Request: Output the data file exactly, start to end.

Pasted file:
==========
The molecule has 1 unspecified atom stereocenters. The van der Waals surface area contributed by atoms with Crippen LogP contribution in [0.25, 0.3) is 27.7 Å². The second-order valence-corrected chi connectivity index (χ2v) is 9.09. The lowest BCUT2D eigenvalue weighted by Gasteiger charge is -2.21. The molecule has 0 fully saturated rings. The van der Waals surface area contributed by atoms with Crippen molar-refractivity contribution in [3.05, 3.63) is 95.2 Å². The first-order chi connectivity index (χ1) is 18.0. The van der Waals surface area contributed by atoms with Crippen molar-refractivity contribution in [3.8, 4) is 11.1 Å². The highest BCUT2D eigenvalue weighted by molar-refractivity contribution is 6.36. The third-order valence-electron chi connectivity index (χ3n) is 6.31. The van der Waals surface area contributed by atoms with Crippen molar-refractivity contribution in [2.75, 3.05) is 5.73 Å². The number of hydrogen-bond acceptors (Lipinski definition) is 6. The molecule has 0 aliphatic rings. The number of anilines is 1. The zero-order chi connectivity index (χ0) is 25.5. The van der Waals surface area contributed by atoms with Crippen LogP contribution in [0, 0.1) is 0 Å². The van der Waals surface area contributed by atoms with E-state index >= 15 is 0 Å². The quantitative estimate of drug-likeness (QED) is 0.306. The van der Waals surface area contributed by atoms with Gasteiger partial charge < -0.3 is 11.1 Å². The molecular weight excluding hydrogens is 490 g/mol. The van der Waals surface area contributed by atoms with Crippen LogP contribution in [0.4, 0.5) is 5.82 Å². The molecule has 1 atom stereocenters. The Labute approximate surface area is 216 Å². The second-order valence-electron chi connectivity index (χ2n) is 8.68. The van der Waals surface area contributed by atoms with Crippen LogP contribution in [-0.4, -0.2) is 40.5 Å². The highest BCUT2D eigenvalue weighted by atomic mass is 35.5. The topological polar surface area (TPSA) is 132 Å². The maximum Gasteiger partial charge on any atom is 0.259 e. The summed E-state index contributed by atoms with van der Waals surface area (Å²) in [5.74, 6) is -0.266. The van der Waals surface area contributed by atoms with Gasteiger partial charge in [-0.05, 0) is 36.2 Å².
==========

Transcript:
The molecule has 1 unspecified atom stereocenters. The van der Waals surface area contributed by atoms with Crippen LogP contribution in [0.25, 0.3) is 27.7 Å². The second-order valence-corrected chi connectivity index (χ2v) is 9.09. The lowest BCUT2D eigenvalue weighted by Gasteiger charge is -2.21. The molecule has 0 fully saturated rings. The van der Waals surface area contributed by atoms with Crippen molar-refractivity contribution in [3.05, 3.63) is 95.2 Å². The first-order chi connectivity index (χ1) is 18.0. The van der Waals surface area contributed by atoms with Crippen molar-refractivity contribution in [3.8, 4) is 11.1 Å². The highest BCUT2D eigenvalue weighted by molar-refractivity contribution is 6.36. The third-order valence-electron chi connectivity index (χ3n) is 6.31. The van der Waals surface area contributed by atoms with Crippen molar-refractivity contribution in [2.75, 3.05) is 5.73 Å². The number of hydrogen-bond acceptors (Lipinski definition) is 6. The molecule has 0 aliphatic rings. The number of anilines is 1. The zero-order chi connectivity index (χ0) is 25.5. The van der Waals surface area contributed by atoms with Crippen LogP contribution in [0, 0.1) is 0 Å². The van der Waals surface area contributed by atoms with E-state index >= 15 is 0 Å². The quantitative estimate of drug-likeness (QED) is 0.306. The van der Waals surface area contributed by atoms with Gasteiger partial charge < -0.3 is 11.1 Å². The molecular weight excluding hydrogens is 490 g/mol. The van der Waals surface area contributed by atoms with Crippen LogP contribution in [0.4, 0.5) is 5.82 Å². The molecule has 1 atom stereocenters. The Labute approximate surface area is 216 Å². The second-order valence-electron chi connectivity index (χ2n) is 8.68. The van der Waals surface area contributed by atoms with Crippen LogP contribution in [-0.4, -0.2) is 40.5 Å². The highest BCUT2D eigenvalue weighted by atomic mass is 35.5. The topological polar surface area (TPSA) is 132 Å². The maximum Gasteiger partial charge on any atom is 0.259 e. The summed E-state index contributed by atoms with van der Waals surface area (Å²) in [5.74, 6) is -0.266. The van der Waals surface area contributed by atoms with Gasteiger partial charge in [-0.05, 0) is 36.2 Å².